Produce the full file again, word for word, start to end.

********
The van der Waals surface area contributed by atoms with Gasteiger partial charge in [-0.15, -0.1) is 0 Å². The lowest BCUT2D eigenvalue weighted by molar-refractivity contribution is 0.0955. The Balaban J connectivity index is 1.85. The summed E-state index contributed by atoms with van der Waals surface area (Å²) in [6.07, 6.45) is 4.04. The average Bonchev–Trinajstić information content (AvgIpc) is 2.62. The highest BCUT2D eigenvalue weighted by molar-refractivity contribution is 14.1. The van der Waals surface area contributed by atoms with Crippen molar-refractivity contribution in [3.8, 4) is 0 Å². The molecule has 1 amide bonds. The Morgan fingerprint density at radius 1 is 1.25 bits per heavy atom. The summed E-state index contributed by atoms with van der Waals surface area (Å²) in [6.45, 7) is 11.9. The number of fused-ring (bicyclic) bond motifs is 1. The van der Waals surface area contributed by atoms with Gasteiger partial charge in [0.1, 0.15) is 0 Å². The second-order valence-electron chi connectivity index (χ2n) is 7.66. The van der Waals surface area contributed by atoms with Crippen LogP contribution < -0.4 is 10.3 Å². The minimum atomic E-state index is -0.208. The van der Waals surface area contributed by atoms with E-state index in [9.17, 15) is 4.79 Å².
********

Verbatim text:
The van der Waals surface area contributed by atoms with Gasteiger partial charge in [-0.15, -0.1) is 0 Å². The lowest BCUT2D eigenvalue weighted by molar-refractivity contribution is 0.0955. The Balaban J connectivity index is 1.85. The summed E-state index contributed by atoms with van der Waals surface area (Å²) in [6.07, 6.45) is 4.04. The average Bonchev–Trinajstić information content (AvgIpc) is 2.62. The highest BCUT2D eigenvalue weighted by molar-refractivity contribution is 14.1. The van der Waals surface area contributed by atoms with Crippen molar-refractivity contribution in [3.8, 4) is 0 Å². The molecule has 1 amide bonds. The Morgan fingerprint density at radius 1 is 1.25 bits per heavy atom. The summed E-state index contributed by atoms with van der Waals surface area (Å²) in [6.45, 7) is 11.9. The number of fused-ring (bicyclic) bond motifs is 1. The van der Waals surface area contributed by atoms with Gasteiger partial charge in [0.1, 0.15) is 0 Å². The second-order valence-electron chi connectivity index (χ2n) is 7.66. The van der Waals surface area contributed by atoms with Crippen LogP contribution < -0.4 is 10.3 Å². The minimum atomic E-state index is -0.208. The van der Waals surface area contributed by atoms with E-state index in [9.17, 15) is 4.79 Å².